I recently came across this article about a survey done by a marketing firm on the preferences and attitudes of what they call “Generation Z.” We hear a lot in the news about “Millennials,” the group of young people currently in their 20s, but big business is now getting interested in figuring out how to sell to people who are even younger – with Generation Z loosely being defined as people born in the late 90s to early 2000s. An unintended side effect is that communists get a sneak peek at what the next generation of revolutionaries might be like.
The one figure that struck me the most was that 60 percent “want to have an impact on the world.” That’s way higher than the 39 percent of Millennials who say the same thing. About one fourth of Generation Z participates in some kind of volunteer activity – a lot of this is undoubtedly non-profit/charity work, but it still shows an activist instinct.
On a less optimistic note, 72 percent of members of Generation Z currently in high school say they want to start their own business someday. However, this can probably be attributed to the extreme economic stress Generation Z is growing up in. The survey found that their biggest worry by far is the economy, and fewer Generation Zers want to pursue higher education – probably the consequence of seeing their older siblings graduate with huge amounts of debt and no job.
So I think this is less “entrepreneurial spirit” and more about wanting to figure out a way to not have your life destroyed in a meltdown of the global economy. We can work with that.
But the material conditions in society is just one piece of the puzzle when we’re trying to get a sense of the revolutionary potential of a generation (which, by the way, will require more than one survey). I think that the formative political experiences people have are just as important.
Take for instance the leaders of the Black liberation struggle in the upsurge of the 1950s-70s. It’s not as if white supremacy was any less vicious before this period, but major historical developments facilitated the rise of a new generation of revolutionary pioneers.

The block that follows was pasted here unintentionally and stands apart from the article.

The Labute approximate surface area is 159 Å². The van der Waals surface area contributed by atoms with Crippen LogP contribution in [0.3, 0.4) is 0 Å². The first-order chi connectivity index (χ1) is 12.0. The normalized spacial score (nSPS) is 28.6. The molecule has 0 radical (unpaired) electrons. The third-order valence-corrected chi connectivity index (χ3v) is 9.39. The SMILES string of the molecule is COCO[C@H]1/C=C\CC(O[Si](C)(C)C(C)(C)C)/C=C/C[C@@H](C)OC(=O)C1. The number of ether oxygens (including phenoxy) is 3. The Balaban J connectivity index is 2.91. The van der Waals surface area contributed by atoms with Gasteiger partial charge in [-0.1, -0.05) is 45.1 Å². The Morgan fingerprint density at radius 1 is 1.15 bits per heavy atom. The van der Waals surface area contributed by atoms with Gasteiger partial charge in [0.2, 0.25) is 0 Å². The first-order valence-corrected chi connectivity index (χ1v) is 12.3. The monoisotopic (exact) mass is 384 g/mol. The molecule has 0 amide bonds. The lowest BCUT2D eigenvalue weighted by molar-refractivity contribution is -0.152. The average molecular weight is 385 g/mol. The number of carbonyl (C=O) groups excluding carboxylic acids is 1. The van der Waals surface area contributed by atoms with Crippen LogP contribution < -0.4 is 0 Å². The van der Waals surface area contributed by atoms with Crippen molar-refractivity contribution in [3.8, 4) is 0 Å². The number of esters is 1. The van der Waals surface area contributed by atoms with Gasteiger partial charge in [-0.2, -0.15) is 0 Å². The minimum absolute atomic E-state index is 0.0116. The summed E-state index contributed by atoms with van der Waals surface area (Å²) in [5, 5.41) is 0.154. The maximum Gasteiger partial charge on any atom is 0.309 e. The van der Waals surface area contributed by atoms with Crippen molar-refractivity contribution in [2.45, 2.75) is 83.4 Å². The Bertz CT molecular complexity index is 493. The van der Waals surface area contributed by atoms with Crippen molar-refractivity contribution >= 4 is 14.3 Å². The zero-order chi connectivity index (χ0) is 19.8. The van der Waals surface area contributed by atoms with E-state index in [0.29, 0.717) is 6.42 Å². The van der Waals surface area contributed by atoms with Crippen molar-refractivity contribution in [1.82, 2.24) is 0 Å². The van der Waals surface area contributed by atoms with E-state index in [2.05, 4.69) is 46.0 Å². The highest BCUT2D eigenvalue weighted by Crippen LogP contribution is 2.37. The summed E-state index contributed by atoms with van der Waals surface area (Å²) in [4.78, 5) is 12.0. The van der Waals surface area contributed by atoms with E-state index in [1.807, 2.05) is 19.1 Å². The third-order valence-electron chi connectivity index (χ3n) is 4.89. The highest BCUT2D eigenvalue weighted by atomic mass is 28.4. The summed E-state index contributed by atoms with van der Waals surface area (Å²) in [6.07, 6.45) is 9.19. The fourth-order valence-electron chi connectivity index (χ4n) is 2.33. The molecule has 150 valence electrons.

Over 100,000 Black soldiers went overseas during World War Two, a war supposedly fought to protect “American democracy” against fascism. However, after the war they returned home to Jim Crow or its northern equivalent. As other nationally oppressed peoples rose up against colonialism, Black veterans
like Robert F. Williams and Cecil B. Moore (who declared “I was determined when I got back that what rights I didn’t have I was going to take, using every weapon in the arsenal of democracy”) were part of the core leadership of the early days in this period.
Similarly, many leaders of the later period – often referred to in bourgeois historiography as the “Black Power” era – had their consciousness shaped by the Great Migration out of the South. Huey Newton, David Hilliard and Bobby Seale all wrote extensively in their autobiographies about the huge impact this had on them – discovering that the system was fundamentally the same no matter where you go.
What are the formative memories that will shape Generation Z’s politics? One the one hand the de-legitimization of the system – a murderous war in Iraq built on lies, the endless crisis of the world economy, and the crushing disappointment of the Obama presidency. On the other hand, people fighting back – sitting-in at campaign offices to win protection for undocumented youth, beating the bigots to make progress towards LGBTQ equality, and taking over plazas across the country as part of the Occupy movement. There’s good reason to be optimistic about the future.